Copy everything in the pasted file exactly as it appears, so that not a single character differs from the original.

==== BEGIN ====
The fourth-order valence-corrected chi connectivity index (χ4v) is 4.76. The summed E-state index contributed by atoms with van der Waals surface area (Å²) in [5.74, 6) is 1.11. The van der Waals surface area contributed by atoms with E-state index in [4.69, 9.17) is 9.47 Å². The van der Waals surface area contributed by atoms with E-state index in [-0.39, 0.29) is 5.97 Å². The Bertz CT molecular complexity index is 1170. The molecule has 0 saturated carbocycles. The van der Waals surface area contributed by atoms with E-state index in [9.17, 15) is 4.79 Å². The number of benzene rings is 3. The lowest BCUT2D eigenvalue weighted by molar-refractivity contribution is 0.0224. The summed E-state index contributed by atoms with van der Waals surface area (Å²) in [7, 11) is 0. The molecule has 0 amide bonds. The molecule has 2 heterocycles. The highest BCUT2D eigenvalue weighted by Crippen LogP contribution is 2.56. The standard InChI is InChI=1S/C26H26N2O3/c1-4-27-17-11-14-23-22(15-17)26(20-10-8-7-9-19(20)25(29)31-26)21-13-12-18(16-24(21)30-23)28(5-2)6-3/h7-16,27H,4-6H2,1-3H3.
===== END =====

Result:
The fourth-order valence-corrected chi connectivity index (χ4v) is 4.76. The summed E-state index contributed by atoms with van der Waals surface area (Å²) in [5.74, 6) is 1.11. The van der Waals surface area contributed by atoms with E-state index in [4.69, 9.17) is 9.47 Å². The van der Waals surface area contributed by atoms with E-state index in [-0.39, 0.29) is 5.97 Å². The Bertz CT molecular complexity index is 1170. The molecule has 0 saturated carbocycles. The van der Waals surface area contributed by atoms with E-state index in [9.17, 15) is 4.79 Å². The number of benzene rings is 3. The lowest BCUT2D eigenvalue weighted by molar-refractivity contribution is 0.0224. The summed E-state index contributed by atoms with van der Waals surface area (Å²) in [7, 11) is 0. The molecule has 0 amide bonds. The molecule has 2 heterocycles. The highest BCUT2D eigenvalue weighted by Crippen LogP contribution is 2.56. The standard InChI is InChI=1S/C26H26N2O3/c1-4-27-17-11-14-23-22(15-17)26(20-10-8-7-9-19(20)25(29)31-26)21-13-12-18(16-24(21)30-23)28(5-2)6-3/h7-16,27H,4-6H2,1-3H3.